Sunday, December 14, 2014

What happens when Wyoming tourists no longer want to drive?

Gas prices are lower and expected to go even lower. We may be in for $2.50 gas prices in early 2015.

Yellowstone had a record 4 million visitors in 2014.

All good news for Wyoming.

Or is it?

America's love affair with cars may be over. Hard to believe for us Baby Boomers. I've been driving for almost 50 years. I couldn't wait to get my license and a car and tear around Volusia County, Florida -- and possibly use my new motorized self to get a date.

I did get a date or two. And I've driven in hundreds of counties all over this country and had a pretty good time doing it.

But those days may be over, at least in urban centers where most of the population lives. Kids these days -- they don't dream so much about piloting their own car as they do about saving the planet. Public transportation and car-sharing and walking and biking are hip.

Teton County, the gateway to Grand Teton and Yellowstone national parks and the cornerstone of Wyoming tourism, just opened a new terminal for its Southern Teton Area Rapid Transit (START) bus line. We have buses in Cheyenne and Casper and maybe a few other communities. But none of us has a transportation terminal that includes a "bus barn" for storing vehicles indoors away from the cruelties of Wyoming weather. The first phase of this transportation terminal was dedicated Friday. When it's completed, it will even include employee housing, a real concern for any middle class person hoping to make a living in one of the richest counties in the country.

The state has no plans to widen tourist-clogged Teton County roads. And many environmentally-conscious residents don't want those roads widened anyway. So the county plans for more rapid transit to get residents and visitors out of their cars. As it is now, visitors can fly into Jackson and spend a week without a car. In fact, they may prefer that.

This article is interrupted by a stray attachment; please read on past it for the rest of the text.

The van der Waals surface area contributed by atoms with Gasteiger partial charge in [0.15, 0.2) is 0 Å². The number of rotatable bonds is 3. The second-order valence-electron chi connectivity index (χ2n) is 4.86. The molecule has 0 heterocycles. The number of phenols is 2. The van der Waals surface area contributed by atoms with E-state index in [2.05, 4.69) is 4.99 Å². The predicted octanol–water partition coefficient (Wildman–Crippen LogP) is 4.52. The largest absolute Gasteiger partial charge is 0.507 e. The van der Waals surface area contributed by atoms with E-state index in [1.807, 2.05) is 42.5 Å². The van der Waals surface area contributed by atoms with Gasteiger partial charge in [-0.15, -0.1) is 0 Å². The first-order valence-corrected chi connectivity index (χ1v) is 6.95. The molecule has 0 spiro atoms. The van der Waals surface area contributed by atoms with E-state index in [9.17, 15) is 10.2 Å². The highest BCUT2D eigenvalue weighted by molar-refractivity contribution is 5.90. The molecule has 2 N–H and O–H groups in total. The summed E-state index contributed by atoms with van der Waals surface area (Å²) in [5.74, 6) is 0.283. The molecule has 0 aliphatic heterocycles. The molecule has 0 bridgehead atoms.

The town of Jackson's web site had a link to this article written by Tim Henderson for the PEW Charitable Trusts. It talks about the drop in rates for commuting by car, not only in cities but here in the Great Wide Open:
Western areas known for wilderness and a car-loving culture are seeing big decreases. In Oregon, Washington and Colorado, the percentage of workers commuting by car dropped by either 3 or 4 percentage points. 
The car commuting rate in Teton County, Wyoming, with its breathtaking mountain views and world-renowned skiing at Jackson Hole, dropped from 79 percent to 70 percent. No other county saw a larger decline. 
“We took a number of actions between 2000 and 2010 with the intention of changing the mode of travel away from the auto, particularly for the work trip in our area,” said Michael Wackerly of Southern Teton Area Rapid Transit. Some of the steps included providing commuter buses to get workers from neighboring Idaho, bus passes for Teton Village employees and higher parking fees to encourage bus use. For Teton County, the motivation was largely environmental.